Understanding Digestion – The Microbiome

Whole Systems Healthcare


  • The microbiome, the community of microorganisms living in our guts, is an integral part of us.
  • They aid in digestion, regulate immunity, produce important vitamins, regulate behavior, and influence the brain.
  • Some have argued that the merging of human and microbes is what makes someone complete, and chronic health issues can result from a faulty merge.
  • The Stomach in Chinese Medicine explains and accounts for much of what we know about this microbiome.

There is an additional piece to the digestive system that needs to be discussed. If you haven’t read part 1, where I introduce the Chinese Medicine perspective of the Stomach, I recommend you start there as I will be referencing concepts explained in that first part. In part 2 I discuss a few of the more prominent gut-related hormones, and how they echo the functions of the Chinese Medicine Stomach. Part 3 is about the enteric nervous system and some of the neurotransmitters that are associated with the gastrointestinal (GI) tract. Now it is time to bring in the microbiome.

The importance of the gut microbes has been known for decades, though interest and awareness of the microbiome has increased dramatically in recent years (1). The microbes have been shown to influence many aspects of human physiology beyond the process of digestion, and are an integral part of a complete human being. Some authors refer to the the human-microbiome superorganism as the Completed Self, and suggest that incomplete integration between human and microbe at birth is responsible for a whole host of problems (2). The effects of the microbiome are encompassed by the roles of the Stomach in Chinese Medicine; understanding the gut microbes from the perspective of the Stomach gives new insights into the importance of the digestive system.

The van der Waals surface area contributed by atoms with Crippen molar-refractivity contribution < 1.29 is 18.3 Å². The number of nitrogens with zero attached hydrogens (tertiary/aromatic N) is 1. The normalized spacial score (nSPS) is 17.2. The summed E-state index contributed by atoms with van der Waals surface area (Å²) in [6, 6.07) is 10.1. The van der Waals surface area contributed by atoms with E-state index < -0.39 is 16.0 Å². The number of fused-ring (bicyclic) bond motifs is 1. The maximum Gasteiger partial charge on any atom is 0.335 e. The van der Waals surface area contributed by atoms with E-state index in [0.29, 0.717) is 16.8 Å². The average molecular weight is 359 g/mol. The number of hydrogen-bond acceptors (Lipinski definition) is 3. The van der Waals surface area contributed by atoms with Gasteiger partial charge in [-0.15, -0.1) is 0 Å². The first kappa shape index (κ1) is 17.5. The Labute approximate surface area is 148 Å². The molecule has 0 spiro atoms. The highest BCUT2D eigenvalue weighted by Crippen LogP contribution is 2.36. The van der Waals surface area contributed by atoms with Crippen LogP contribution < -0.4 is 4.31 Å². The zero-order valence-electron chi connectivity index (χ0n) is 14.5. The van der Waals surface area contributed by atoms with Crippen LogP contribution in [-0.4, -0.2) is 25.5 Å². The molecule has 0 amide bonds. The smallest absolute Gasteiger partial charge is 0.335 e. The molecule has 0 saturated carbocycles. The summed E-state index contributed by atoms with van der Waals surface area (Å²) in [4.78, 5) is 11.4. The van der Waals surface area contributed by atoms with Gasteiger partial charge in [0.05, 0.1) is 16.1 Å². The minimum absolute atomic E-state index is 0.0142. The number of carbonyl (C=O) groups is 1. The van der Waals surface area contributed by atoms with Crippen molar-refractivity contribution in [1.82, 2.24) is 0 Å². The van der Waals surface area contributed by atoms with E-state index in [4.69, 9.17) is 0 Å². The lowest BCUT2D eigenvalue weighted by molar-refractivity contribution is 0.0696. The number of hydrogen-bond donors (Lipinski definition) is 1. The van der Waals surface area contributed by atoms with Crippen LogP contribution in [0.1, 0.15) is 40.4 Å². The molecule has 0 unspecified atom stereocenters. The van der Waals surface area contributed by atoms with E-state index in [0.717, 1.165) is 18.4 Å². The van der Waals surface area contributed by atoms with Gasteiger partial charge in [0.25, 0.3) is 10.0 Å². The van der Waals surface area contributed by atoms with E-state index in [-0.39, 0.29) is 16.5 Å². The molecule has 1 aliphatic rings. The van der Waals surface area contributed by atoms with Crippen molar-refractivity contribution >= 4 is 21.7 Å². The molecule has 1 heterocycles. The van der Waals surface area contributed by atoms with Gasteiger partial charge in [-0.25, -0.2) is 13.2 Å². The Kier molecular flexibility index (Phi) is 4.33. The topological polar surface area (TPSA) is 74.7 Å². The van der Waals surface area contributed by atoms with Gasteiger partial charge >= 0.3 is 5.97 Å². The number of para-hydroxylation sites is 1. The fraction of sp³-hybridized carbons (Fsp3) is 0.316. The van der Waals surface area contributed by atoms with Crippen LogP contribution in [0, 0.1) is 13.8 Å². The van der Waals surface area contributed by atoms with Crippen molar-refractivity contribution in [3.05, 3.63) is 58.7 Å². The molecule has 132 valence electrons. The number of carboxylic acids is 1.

Microbiome Functions

Bacteria in the gut produce a wide range of metabolic products that effect the body in different ways. Infants have large fluctuations in their gut microbes during the first year of life, but by age 3 the population starts to resemble that of adults. There seems to be a “core” gut microbiome that is shared by healthy adults, even given the diversity of the microbiome between different individuals. These microorganisms help digest carbohydrates, regulate immune function, defend against infection, produce vitamins and amino acids, influence fat storage, regulate behavior development, and influence the brain (34).

Many of these functions can be correlated with the Stomach in Chinese Medicine. Digesting carbohydrates and fiber is a core function of the Stomach, as is providing nourishment (in this case, the production of vitamins and amino acids). The Stomach’s containing ability is key for defending against infection by not letting pathogens into the body. Fat is an important fuel source for the body and it’s production and storage is regulated by the Spleen and Stomach. Developmentally the Earth organs are incredibly important in the growth and maturation of infants and small children. The previous posts have already discussed the importance of the Stomach in regulating mood and emotions, and it’s no surprise that the microbiome also plays a part.

Microbiome and the Immune System

There is more and more evidence that the microbiome plays a significant role in modulating the immune system and controlling inflammation in the body. The gut immune system has to be tolerant of the microbes, but at the same time control their population. Different interactions between the immune system and the gut bacteria are responsible for teaching the body how to perform this delicate balance. The resident microbes help protect the body from any pathogenic, invading organisms, as well as stimulating the immune system against invaders. This immune stimulation is also key in teaching the body to regulate the growth of the microbiome. It’s a complex dance so that there is just the right amount of immune activation, but not too much (56).